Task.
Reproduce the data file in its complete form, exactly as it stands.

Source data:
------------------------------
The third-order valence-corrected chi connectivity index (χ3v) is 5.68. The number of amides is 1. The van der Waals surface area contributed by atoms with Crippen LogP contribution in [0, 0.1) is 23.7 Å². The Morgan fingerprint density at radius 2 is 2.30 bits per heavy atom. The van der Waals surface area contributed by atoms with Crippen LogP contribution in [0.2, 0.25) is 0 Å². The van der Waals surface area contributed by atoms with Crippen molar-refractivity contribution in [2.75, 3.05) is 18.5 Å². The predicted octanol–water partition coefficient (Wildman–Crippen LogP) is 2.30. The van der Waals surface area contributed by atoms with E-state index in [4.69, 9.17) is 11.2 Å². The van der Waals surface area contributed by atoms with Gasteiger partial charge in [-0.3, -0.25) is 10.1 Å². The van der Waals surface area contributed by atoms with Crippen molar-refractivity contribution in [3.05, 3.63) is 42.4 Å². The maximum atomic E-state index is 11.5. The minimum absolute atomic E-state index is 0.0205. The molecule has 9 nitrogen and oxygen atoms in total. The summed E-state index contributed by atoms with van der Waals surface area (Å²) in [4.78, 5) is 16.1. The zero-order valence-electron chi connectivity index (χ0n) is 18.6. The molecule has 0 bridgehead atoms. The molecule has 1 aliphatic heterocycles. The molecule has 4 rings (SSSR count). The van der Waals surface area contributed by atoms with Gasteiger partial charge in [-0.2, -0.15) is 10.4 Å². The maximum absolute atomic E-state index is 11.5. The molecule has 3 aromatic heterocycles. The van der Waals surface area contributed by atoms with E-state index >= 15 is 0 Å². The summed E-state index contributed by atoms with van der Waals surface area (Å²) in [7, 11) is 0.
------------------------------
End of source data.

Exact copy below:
The third-order valence-corrected chi connectivity index (χ3v) is 5.68. The number of amides is 1. The van der Waals surface area contributed by atoms with Crippen LogP contribution in [0, 0.1) is 23.7 Å². The Morgan fingerprint density at radius 2 is 2.30 bits per heavy atom. The van der Waals surface area contributed by atoms with Crippen LogP contribution in [0.2, 0.25) is 0 Å². The van der Waals surface area contributed by atoms with Crippen molar-refractivity contribution in [2.75, 3.05) is 18.5 Å². The predicted octanol–water partition coefficient (Wildman–Crippen LogP) is 2.30. The van der Waals surface area contributed by atoms with E-state index in [4.69, 9.17) is 11.2 Å². The van der Waals surface area contributed by atoms with Gasteiger partial charge in [-0.3, -0.25) is 10.1 Å². The van der Waals surface area contributed by atoms with Crippen molar-refractivity contribution in [3.05, 3.63) is 42.4 Å². The maximum atomic E-state index is 11.5. The minimum absolute atomic E-state index is 0.0205. The molecule has 9 nitrogen and oxygen atoms in total. The summed E-state index contributed by atoms with van der Waals surface area (Å²) in [4.78, 5) is 16.1. The zero-order valence-electron chi connectivity index (χ0n) is 18.6. The molecule has 0 bridgehead atoms. The molecule has 1 aliphatic heterocycles. The molecule has 4 rings (SSSR count). The van der Waals surface area contributed by atoms with Gasteiger partial charge in [-0.2, -0.15) is 10.4 Å². The maximum absolute atomic E-state index is 11.5. The molecule has 3 aromatic heterocycles. The van der Waals surface area contributed by atoms with E-state index >= 15 is 0 Å². The summed E-state index contributed by atoms with van der Waals surface area (Å²) in [7, 11) is 0.